DETROIT—Xenith L.L.C. was lined up for a record revenue hike in 2020 before the coronavirus pandemic blitzed its business. Now it's trimming and pivoting its business to cross the goal line.
The Detroit-based football equipment maker was forced to lay off between 30 percent and 40 percent of its staff in recent weeks and draw up another new business model in its hunt for profitability.
"There's 16 states that aren't playing high school football this fall, our home state of Michigan being one of them," CEO Ryan Sullivan told Crain's. "Not only has participation been heavily impacted by COVID, but also budgets. Football equipment as a budget line item is not the same priority that it has been in years past."
Sullivan said revenue at the Dan Gilbert-owned company is expected to be down 10-30 percent this year. Prior to the pandemic in January, the company was projecting sales to be up 35 percent year-over-year. The company does not disclose revenue. Crowdsourcing data site Owler estimated it to be $5 million in 2019.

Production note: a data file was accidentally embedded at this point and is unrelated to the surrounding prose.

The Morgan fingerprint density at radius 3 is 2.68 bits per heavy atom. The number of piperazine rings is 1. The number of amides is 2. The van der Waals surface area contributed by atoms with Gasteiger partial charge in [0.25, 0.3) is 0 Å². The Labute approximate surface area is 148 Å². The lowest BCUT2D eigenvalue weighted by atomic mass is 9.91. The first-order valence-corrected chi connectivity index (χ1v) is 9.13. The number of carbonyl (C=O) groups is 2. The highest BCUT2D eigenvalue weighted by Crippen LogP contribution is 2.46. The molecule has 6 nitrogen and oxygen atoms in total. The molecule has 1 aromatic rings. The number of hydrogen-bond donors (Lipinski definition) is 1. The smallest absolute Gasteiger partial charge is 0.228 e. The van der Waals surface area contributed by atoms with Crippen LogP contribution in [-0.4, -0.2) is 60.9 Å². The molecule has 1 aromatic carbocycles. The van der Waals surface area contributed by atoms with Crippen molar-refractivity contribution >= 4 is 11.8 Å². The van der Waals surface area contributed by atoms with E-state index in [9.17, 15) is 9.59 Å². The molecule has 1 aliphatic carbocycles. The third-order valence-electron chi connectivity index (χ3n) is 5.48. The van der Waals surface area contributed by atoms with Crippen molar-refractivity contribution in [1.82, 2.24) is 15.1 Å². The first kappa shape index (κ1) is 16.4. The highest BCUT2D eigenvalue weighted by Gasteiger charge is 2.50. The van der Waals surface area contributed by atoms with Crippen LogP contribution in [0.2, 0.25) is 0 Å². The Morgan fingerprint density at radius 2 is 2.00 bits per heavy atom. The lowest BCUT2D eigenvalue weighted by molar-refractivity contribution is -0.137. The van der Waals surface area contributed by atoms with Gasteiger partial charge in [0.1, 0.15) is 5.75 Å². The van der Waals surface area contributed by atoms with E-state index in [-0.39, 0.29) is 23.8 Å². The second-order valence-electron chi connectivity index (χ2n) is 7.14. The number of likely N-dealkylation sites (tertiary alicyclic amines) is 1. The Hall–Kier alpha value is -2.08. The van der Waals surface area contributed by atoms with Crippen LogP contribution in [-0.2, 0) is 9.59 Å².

"Think about what a swing that has been for us," Sullivan said.
Xenith made its name by designing helmets with shock-absorbing technology meant to minimize concussions. Its helmets have been worn by a few dozen players at the NFL and NCAA levels. Its Shadow XR helmet debuted in January as its most successful product launch to date. It also makes shoulder pads and other equipment.
The professional and college markets are dominated by behemoths Riddell Sports Group and Schutt Sports. Xenith's primary customers are youth football leagues, including in the Detroit Public Schools Community District. For the most part, those leagues are being sidelined due to COVID-19.
Although the pandemic has plunged Xenith deeper into the red, it has been able to sustain the blow thanks to the deep pockets of its owner. Gilbert, who bought a majority share of Xenith and moved it to Detroit in 2015, recently infused an undisclosed sum of money into the company.
"We've made all the necessary changes to our business for the foreseeable future," Sullivan said. "We have support from our ownership group for this new business model that we have going forward, so we're very confident in the outlook of the business model."